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Am J Psychiatry. 2002 Dec;159(12):2087-93.

Relationship between distressing cancer-related recollections and hippocampal volume in cancer survivors.

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1
Psycho-Oncology Division, National Cancer Center Research Institute East, 6-5-1 Kashiwanoha, Kashiwa, Chiba 277-8577, Japan.

Abstract

OBJECTIVE:

Having cancer is extremely stressful, and distressing cancer-related recollections are frequently reported by cancer survivors. Smaller hippocampal volume has been observed in stress-related neuropsychiatric disorders, such as posttraumatic stress disorder (PTSD) and major depression. The aim of this study was to determine whether there is a similar association between distressing cancer-related recollections and hippocampal volume.

METHOD:

The subjects were 67 women who had had breast cancer surgery 3 or more years earlier and had no history of PTSD or major depression before the cancer. Each woman was evaluated with a semistructured interview to determine whether she had a history of distressing cancer-related recollections. Hippocampal volume was measured by three-dimensional magnetic resonance imaging, and memory function was assessed by the Wechsler Memory Scale-Revised.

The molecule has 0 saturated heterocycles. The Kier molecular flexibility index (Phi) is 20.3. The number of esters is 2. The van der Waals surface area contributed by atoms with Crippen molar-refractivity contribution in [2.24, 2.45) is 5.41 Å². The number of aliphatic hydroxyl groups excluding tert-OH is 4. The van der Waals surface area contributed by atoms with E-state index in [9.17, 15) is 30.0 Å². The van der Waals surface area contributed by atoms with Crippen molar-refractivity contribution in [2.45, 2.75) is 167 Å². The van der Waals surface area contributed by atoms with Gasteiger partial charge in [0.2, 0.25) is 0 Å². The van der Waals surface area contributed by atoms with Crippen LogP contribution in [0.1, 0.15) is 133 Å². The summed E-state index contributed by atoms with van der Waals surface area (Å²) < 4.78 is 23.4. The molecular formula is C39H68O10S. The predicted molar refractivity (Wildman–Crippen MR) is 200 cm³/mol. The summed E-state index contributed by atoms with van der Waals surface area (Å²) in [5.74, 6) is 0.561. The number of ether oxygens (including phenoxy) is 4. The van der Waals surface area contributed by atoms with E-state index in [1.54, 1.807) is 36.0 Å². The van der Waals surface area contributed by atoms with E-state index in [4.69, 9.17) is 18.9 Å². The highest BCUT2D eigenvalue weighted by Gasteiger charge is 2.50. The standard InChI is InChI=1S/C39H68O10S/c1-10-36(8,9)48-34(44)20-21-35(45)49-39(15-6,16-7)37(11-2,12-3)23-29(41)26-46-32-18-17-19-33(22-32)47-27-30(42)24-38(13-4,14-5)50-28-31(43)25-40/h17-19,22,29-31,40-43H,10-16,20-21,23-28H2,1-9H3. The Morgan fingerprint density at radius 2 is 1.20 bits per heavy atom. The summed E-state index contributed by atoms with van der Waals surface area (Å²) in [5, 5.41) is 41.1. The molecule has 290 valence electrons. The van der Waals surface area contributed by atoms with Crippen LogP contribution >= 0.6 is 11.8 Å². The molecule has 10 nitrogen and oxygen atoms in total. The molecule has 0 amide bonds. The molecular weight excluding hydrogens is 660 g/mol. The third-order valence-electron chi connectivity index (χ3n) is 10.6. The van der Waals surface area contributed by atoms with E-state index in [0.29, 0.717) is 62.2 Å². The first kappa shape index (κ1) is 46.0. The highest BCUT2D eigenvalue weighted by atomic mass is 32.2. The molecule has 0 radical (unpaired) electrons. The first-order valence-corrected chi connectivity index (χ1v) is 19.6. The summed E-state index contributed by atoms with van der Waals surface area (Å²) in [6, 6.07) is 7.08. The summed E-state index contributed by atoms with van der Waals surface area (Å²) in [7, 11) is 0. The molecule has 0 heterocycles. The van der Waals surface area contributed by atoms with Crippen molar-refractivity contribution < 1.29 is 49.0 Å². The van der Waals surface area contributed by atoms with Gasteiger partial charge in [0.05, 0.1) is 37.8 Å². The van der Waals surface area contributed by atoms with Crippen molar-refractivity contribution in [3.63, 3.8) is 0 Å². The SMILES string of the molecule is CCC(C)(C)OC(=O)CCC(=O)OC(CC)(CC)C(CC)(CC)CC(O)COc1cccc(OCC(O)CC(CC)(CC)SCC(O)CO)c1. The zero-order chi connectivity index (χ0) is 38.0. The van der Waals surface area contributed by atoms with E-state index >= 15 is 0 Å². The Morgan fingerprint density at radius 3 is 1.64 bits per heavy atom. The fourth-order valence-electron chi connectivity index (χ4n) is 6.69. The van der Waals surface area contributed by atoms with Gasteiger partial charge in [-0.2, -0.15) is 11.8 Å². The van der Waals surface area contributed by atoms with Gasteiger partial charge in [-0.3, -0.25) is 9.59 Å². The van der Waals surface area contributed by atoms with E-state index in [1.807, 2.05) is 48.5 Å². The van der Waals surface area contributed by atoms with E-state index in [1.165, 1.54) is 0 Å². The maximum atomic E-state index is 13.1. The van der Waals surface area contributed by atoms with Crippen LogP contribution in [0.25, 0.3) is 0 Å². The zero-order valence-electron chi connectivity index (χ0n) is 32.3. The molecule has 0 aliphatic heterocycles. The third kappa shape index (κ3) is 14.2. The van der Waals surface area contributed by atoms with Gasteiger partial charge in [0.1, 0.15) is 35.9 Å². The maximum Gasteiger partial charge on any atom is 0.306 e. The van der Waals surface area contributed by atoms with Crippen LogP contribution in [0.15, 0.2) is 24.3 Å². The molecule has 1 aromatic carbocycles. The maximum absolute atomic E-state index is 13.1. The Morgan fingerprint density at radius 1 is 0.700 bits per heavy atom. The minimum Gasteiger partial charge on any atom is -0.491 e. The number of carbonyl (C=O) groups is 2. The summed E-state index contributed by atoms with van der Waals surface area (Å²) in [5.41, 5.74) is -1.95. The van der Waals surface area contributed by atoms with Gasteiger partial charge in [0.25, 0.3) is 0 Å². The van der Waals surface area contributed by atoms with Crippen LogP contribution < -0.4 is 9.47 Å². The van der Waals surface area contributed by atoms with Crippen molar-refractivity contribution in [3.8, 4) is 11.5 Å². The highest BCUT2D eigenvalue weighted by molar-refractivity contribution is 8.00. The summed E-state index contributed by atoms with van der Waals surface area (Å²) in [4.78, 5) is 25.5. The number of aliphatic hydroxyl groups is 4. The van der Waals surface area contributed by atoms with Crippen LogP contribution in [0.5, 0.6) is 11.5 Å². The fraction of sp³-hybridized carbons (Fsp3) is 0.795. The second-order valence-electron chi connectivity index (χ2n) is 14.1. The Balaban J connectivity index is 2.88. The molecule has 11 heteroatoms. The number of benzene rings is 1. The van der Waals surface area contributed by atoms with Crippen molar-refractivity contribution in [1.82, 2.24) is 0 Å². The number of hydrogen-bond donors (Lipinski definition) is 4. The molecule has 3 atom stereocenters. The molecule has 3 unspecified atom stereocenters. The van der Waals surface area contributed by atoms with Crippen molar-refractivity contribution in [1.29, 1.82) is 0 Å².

RESULTS:

The volume of the left hippocampus was significantly smaller (5%) in the subjects with a history of distressing cancer-related recollections (N=28) than in those without any such history (N=39). There was no significant difference in right hippocampal volume or whole brain volume measured as a control. There were no significant differences in delayed memory or percentage retention. However, significantly worse immediate visual memory, but not verbal memory, was observed in the subjects with a history of distressing cancer-related recollections.

CONCLUSIONS:

Having distressing cancer-related recollections is associated with smaller left hippocampal volume in survivors of breast cancer.

PMID:
12450961
DOI:
10.1176/appi.ajp.159.12.2087
[Indexed for MEDLINE]
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